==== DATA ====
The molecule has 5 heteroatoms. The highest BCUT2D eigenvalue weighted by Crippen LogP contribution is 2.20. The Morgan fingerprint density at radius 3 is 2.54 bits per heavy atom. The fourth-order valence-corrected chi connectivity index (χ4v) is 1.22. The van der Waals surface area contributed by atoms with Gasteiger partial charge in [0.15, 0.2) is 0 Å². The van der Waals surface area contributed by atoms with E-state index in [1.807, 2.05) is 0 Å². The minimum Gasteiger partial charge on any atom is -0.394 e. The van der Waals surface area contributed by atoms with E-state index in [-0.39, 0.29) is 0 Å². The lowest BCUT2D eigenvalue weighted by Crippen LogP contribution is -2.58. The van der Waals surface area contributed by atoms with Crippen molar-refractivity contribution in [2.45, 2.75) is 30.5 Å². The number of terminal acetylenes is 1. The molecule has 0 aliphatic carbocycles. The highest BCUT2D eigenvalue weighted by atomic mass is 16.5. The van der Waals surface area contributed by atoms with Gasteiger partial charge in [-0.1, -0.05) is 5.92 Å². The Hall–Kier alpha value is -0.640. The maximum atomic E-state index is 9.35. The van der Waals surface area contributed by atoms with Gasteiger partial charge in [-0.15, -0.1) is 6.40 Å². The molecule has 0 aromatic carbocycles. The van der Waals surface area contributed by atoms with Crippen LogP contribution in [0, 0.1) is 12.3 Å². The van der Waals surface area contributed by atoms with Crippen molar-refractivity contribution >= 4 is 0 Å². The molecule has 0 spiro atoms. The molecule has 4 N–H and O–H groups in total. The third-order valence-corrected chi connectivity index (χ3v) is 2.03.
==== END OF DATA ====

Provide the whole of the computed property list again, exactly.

The molecule has 5 heteroatoms. The highest BCUT2D eigenvalue weighted by Crippen LogP contribution is 2.20. The Morgan fingerprint density at radius 3 is 2.54 bits per heavy atom. The fourth-order valence-corrected chi connectivity index (χ4v) is 1.22. The van der Waals surface area contributed by atoms with Gasteiger partial charge in [0.15, 0.2) is 0 Å². The van der Waals surface area contributed by atoms with E-state index in [1.807, 2.05) is 0 Å². The minimum Gasteiger partial charge on any atom is -0.394 e. The van der Waals surface area contributed by atoms with E-state index in [-0.39, 0.29) is 0 Å². The lowest BCUT2D eigenvalue weighted by Crippen LogP contribution is -2.58. The van der Waals surface area contributed by atoms with Crippen molar-refractivity contribution in [2.45, 2.75) is 30.5 Å². The number of terminal acetylenes is 1. The molecule has 0 aliphatic carbocycles. The highest BCUT2D eigenvalue weighted by atomic mass is 16.5. The van der Waals surface area contributed by atoms with Gasteiger partial charge in [-0.1, -0.05) is 5.92 Å². The Hall–Kier alpha value is -0.640. The maximum atomic E-state index is 9.35. The van der Waals surface area contributed by atoms with Gasteiger partial charge in [-0.15, -0.1) is 6.40 Å². The molecule has 0 aromatic carbocycles. The van der Waals surface area contributed by atoms with Crippen LogP contribution in [0, 0.1) is 12.3 Å². The van der Waals surface area contributed by atoms with Crippen molar-refractivity contribution >= 4 is 0 Å². The molecule has 0 spiro atoms. The molecule has 4 N–H and O–H groups in total. The third-order valence-corrected chi connectivity index (χ3v) is 2.03.